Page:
Georgetown ISD special education teachers face unique challenges with distance learning

Georgetown ISD special education teachers face unique challenges when it comes to distance learning. (Courtesy Adobe Stock)
Georgetown ISD special education teachers face unique challenges when it comes to distance learning. (Courtesy Adobe Stock)

Georgetown ISD special education teachers face unique challenges when it comes to distance learning. (Courtesy Adobe Stock)

In a job that already requires individualized attention and detail, Georgetown ISD special education teachers are doing their best to make accommodations for students as they continue to learn virtually.

On March 31, GISD announced schools would be closed through at least May 1, and all graded school work would begin April 6. But for students who learn differently, the change can be extra daunting for educators.

“I have to praise our teachers who have just grabbed a hold of this and done a phenomenal job,” said Taffani Walker, GISD's executive director of special and federal programs. “The biggest thing that they're doing is just making sure that every student is receiving the individualized instruction that is catered to their specific needs.”

Walker said GISD’s mission is to serve the entire student body and make sure education is designed in the best interest of the students. This, she said, is heightened in special education because each student in her department also has an individualized education plan that is tailored to the student’s learning needs.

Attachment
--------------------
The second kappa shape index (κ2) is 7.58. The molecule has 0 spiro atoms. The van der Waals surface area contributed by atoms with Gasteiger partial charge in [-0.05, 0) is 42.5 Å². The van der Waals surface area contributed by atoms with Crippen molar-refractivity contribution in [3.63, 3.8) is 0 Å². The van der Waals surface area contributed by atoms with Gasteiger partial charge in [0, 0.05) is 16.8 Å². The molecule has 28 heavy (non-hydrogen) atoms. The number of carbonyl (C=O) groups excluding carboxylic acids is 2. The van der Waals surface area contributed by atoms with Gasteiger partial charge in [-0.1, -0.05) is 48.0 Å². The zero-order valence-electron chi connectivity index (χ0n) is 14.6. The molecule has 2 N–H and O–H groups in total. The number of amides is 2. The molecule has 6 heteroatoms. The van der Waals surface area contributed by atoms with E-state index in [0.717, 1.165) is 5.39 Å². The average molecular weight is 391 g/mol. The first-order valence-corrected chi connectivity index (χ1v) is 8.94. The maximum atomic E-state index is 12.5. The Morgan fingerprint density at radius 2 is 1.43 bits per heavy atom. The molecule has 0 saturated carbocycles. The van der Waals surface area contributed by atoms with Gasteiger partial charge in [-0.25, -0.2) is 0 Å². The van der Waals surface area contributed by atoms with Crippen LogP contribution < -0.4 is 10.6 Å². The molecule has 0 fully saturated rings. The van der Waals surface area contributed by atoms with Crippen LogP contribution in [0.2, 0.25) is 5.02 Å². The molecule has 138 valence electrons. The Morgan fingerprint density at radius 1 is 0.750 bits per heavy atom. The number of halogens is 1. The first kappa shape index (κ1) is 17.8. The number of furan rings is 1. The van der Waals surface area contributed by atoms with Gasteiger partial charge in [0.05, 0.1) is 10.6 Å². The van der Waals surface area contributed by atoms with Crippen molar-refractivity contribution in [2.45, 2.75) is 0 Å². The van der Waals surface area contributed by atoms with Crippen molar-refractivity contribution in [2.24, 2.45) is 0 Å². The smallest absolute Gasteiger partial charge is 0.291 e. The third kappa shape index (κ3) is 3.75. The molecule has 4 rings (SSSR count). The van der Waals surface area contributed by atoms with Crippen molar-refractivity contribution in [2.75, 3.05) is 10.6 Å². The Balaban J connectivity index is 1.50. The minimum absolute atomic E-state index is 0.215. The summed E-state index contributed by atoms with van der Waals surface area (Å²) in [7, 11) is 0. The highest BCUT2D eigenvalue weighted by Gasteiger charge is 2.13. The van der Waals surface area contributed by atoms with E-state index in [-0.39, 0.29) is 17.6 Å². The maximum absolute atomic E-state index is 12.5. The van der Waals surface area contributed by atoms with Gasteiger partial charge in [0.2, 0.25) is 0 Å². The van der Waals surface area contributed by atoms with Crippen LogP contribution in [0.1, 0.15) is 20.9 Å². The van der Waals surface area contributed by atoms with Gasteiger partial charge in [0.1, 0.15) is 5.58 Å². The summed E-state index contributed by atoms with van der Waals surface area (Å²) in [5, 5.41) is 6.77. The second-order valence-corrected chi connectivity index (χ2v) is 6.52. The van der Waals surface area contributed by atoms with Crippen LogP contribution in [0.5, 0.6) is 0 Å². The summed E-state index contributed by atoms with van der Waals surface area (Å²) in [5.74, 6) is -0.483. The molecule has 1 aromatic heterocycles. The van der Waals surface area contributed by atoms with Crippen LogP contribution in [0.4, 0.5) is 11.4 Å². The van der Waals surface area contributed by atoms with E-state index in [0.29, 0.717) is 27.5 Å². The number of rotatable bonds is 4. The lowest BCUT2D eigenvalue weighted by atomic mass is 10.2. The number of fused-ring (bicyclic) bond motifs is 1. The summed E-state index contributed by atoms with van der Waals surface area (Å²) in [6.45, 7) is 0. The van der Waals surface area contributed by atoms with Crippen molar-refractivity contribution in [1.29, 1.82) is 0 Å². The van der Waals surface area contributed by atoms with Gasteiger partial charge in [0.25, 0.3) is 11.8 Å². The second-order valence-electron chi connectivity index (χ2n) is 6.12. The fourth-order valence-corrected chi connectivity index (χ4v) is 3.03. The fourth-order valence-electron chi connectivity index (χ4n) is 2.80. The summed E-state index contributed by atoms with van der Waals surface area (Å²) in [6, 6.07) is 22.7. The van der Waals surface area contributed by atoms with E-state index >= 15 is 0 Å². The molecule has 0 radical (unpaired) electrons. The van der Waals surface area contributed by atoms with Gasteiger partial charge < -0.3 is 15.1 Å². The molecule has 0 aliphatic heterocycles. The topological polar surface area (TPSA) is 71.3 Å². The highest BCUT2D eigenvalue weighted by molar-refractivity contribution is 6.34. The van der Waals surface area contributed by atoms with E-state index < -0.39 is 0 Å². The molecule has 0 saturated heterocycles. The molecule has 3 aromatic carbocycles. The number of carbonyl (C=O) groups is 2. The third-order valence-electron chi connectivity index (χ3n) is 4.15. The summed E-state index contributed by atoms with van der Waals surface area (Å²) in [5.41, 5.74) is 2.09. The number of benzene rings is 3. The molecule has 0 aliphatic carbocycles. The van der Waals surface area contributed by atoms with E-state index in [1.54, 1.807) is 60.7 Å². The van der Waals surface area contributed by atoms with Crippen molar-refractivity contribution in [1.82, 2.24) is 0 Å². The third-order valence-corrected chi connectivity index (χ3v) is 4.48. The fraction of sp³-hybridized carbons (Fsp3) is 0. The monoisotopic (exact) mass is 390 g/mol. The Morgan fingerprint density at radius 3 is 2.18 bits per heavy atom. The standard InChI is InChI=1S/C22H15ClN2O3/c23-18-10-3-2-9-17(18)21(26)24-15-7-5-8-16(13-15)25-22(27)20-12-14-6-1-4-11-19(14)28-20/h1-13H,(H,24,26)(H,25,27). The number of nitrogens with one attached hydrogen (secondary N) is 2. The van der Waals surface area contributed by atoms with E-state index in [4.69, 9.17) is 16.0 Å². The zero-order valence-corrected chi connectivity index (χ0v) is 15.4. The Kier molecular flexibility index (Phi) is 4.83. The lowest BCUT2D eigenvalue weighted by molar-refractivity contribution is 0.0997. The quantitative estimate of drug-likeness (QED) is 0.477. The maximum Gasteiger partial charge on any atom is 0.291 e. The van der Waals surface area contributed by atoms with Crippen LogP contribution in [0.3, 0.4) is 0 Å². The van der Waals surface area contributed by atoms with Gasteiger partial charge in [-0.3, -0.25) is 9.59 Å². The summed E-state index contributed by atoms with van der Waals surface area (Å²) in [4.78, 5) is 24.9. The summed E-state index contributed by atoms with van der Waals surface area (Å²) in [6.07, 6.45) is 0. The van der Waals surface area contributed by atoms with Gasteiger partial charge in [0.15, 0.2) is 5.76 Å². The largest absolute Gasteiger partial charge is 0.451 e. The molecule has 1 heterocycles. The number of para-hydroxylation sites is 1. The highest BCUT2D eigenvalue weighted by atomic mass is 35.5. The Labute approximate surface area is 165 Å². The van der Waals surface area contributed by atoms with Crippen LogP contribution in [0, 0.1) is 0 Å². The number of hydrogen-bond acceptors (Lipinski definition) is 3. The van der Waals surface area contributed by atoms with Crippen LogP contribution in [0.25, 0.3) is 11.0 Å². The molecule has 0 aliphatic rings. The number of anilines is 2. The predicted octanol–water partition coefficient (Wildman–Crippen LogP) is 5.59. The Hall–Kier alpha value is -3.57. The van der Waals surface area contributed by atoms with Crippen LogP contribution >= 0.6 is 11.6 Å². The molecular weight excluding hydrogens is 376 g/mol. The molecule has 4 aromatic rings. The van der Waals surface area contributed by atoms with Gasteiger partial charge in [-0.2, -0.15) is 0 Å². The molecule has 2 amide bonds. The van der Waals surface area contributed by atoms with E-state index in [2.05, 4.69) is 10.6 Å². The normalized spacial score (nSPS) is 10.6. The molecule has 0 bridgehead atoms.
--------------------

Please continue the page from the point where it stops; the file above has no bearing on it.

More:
For those who have a 30-student caseload, such as GISD special education teacher Kimberly Norwood, that means 30 different IEPs.

Walker added with the move to distance learning, her expert educators are now coaching parents to build the same expertise so they can best help their student at home. She added it can be extra difficult because while one practice may work in the classroom, it may not necessarily work at home.

This has forced special education teachers to create new observational tools that take into account the student is learning in a new environment than what they are used to.

“What [special education teachers] are doing is just individualizing,” Walker said. “All of their planning is for those special education students to make sure they're receiving the services that they need [and] that the families are receiving the support that they need.”

In addition to IEPs, special education students have an Annual Review and Dismissal committee that consists of parents and all interested parties at the school, such as administrators, teachers and other providers such as physical and speech therapists, GISD special education teacher Ashley Norment said.

The ARD helps build the IEP for each student, which includes the goals for the student in each subject where special services are needed, determines which tools will be used to ensure learning, outlines how progress will be tracked adhering to strict state-sanctioned timelines, she said.

Walker said the greatest challenge for the special education department has been the strict timelines the staff has faced, while the best part has been how they have rallied around each other and supported the work.

“[Staff] dove in and took care of their students, each other and worked tirelessly to meet the tight timelines,” Walker said. “There didn't seem to be much relaxation from federal and state agencies on these timelines.”

A Texas Education Agency April 7 special education information packet regarding special education confirmed there is little to no wiggle room for districts and the special needs services for students.